The incidence of diabetes in increasing in India and worldwide. Type 2 diabetes is the most prevalent form of diabetes in the world, and commonly associated with overweight or obesity. In type 2 diabetes, there is a relative reduction of the amount of insulin produced in the body (insulin deficiency), but also an inability of the body to use the insulin to full benefit (insulin resistance). Insulin is required for the body to handle glucose, and either insulin deficiency and/or insulin resistance can lead to an increase in blood glucose levels and diabetes. However, in India, it is not unusual to see diabetes in younger, normal weight or thin individuals. This type of diabetes is called Lean Diabetes.
These individuals can have a Body Mass Index or BMI (the ratio of height to weight) lesser than 25, but have higher insulin resistance. This is also called the ‘thin-fat phenotype’ or ‘metabolically obese normal weight’. In this case, people can present with a normal weight or BMI, and yet have increased intra-abdominal and sub-cutaneous abdominal adipose tissue (fat inside the abdomen and under the abdominal skin rather than under the skin elsewhere).
This distribution of fat happens within the body clusters in unusual sites around vital organs such as the liver, pancreas, and within the muscle, which increases insulin resistance and can lead to diabetes.
Sarcopenia, the loss of muscle mass, may also be of particular significance in the Indian population. Research also suggests that individuals with lean diabetes may progress to require treatment with insulin earlier, indicating that there may also be a component of insulin deficiency as well.
We know much less about lean diabetes than about the traditionally well-recognized type 2 diabetes associated with obesity. Up to one out of every three people diagnosed with diabetes in urban India may have lean diabetes. Some research suggests that the risk of lean diabetes is increased due to poverty or poor socio-economic status, malnutrition during childhood, or if it occurs at a younger age.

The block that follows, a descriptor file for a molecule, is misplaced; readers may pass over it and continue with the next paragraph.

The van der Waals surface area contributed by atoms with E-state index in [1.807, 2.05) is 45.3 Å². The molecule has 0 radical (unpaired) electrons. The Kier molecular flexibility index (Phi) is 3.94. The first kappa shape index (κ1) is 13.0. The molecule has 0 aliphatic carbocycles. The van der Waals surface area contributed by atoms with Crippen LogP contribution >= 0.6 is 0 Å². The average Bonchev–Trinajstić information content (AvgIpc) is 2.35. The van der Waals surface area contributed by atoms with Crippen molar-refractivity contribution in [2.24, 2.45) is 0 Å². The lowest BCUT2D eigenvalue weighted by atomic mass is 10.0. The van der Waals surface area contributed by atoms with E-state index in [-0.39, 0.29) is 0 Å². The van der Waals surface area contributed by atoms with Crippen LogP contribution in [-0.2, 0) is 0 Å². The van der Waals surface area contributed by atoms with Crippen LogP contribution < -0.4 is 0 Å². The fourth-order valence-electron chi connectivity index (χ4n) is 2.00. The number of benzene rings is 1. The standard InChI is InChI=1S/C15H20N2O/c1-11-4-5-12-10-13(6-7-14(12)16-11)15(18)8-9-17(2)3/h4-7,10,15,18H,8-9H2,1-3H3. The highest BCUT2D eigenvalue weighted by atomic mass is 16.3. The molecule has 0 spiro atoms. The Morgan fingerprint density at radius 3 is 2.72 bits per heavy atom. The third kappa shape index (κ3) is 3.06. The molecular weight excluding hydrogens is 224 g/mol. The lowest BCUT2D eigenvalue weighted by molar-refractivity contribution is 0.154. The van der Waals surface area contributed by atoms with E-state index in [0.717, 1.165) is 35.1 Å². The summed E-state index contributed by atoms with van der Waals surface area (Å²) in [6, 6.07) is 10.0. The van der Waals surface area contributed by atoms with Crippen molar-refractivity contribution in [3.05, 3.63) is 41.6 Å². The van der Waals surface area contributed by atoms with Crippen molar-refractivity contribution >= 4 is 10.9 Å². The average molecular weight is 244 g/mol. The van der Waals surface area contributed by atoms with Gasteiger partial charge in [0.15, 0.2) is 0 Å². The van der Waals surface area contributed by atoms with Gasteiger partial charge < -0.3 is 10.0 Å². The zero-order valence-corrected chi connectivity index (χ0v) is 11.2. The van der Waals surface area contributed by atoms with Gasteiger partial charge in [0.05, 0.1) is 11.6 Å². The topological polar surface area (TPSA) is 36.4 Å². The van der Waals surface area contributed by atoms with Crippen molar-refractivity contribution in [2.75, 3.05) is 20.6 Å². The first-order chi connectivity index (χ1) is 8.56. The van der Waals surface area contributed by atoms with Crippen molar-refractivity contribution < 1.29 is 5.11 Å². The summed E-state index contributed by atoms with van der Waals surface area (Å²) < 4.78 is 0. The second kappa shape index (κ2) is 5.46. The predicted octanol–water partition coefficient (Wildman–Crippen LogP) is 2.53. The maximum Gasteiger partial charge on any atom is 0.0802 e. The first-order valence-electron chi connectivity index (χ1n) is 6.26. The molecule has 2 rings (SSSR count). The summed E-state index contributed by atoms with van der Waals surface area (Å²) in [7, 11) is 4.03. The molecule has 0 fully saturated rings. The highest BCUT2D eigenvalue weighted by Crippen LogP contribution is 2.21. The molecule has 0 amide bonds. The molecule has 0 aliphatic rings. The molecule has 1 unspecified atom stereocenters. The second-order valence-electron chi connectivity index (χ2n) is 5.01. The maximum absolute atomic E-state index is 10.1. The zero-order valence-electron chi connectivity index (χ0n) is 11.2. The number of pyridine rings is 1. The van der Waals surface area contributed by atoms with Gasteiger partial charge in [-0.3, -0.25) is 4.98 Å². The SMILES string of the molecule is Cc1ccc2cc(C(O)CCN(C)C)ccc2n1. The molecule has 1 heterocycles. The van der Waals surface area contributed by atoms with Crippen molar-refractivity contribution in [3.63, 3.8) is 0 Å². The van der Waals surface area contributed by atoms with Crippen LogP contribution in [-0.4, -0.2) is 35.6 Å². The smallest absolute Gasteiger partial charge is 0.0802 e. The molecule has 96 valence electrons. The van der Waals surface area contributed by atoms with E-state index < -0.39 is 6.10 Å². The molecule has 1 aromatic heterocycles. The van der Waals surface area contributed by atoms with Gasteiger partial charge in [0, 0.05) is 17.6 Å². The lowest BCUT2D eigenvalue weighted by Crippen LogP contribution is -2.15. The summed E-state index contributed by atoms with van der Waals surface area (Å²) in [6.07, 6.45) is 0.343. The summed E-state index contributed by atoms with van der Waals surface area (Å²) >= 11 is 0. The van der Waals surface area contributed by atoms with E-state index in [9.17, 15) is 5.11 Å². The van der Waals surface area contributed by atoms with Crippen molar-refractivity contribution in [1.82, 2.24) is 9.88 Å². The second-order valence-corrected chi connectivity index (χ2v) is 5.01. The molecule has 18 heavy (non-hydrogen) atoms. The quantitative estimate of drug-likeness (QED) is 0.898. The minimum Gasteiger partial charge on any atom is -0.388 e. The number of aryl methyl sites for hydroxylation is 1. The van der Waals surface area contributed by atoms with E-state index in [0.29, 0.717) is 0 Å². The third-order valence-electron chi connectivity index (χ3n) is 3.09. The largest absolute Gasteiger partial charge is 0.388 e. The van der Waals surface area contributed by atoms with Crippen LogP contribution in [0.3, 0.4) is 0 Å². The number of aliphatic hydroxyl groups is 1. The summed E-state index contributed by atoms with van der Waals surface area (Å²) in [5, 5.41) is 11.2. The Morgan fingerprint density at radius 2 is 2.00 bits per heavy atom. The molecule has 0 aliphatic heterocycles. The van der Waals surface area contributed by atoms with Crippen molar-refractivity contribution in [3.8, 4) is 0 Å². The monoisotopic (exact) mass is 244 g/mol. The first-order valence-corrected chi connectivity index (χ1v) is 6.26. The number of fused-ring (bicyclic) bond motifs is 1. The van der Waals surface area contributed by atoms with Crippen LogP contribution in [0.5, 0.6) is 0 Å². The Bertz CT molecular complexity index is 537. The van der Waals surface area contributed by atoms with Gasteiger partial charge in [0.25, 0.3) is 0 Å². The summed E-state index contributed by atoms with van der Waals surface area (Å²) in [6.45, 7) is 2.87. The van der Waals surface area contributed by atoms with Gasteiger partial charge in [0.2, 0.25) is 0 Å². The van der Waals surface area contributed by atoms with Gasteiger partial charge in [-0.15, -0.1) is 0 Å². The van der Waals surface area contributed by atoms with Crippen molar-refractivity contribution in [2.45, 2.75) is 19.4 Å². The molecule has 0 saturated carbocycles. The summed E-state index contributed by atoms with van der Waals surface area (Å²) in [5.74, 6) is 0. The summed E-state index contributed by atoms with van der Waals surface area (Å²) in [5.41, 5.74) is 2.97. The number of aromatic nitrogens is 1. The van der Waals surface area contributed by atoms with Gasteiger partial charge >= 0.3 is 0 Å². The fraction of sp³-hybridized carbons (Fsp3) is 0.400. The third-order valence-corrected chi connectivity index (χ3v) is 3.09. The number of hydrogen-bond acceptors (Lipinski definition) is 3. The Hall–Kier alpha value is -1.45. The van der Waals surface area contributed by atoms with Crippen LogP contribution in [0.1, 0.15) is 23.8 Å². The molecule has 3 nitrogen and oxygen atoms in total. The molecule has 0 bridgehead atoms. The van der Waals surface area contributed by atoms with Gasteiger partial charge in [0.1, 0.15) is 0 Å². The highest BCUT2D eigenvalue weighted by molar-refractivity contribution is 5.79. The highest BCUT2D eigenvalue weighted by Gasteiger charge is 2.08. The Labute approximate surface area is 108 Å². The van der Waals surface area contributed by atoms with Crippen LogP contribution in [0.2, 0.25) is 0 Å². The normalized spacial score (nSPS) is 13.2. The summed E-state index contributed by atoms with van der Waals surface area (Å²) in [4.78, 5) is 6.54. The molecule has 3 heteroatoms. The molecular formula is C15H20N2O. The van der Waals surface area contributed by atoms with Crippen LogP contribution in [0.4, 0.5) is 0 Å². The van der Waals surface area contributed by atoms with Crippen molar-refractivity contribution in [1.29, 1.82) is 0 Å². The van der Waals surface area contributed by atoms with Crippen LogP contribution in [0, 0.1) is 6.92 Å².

There may also be genetic factors associated with this increased risk. These individuals can present without the other conditions called metabolic syndrome that we associate with type 2 diabetes like high blood pressure, abnormal cholesterol profile (especially raised triglycerides), and an increased waist circumference.
Despite this, those with lean diabetes may have an increased risk of health issues such as cardiovascular events like heart attacks, and increased risk of fatty liver disease called NAFLD or NASH.
It is important to identify individuals with lean diabetes, as this may allow treating doctors to adapt the lifestyle and medication prescribed to address the specific issue of insulin resistance.
Although individuals with diabetes are usually advised to lose weight, those with lean diabetes may benefit from exercise even if they do not lose weight, as exercise is recognized to improve insulin resistance.
Exercise, especially resistance training, will also increase muscle mass and improve insulin sensitivity in the muscle. There are also certain specific medicines used for diabetes, called insulin sensitizers, that may reduce insulin resistance and may be particularly suitable for use in lean diabetes.
If you have a family history of any kind of diabetes, but especially diabetes occurring at a younger age, or in individuals who are normal weight or thin, there are certain precautions you can take to reduce the risk of diabetes or delay the onset of diabetes.
* Stay active
* Exercise regularly
* Keep your body weight in the normal range
* Do some strength training exercises to preserve muscle mass
* Eat healthy
* Have a healthy sleep schedule
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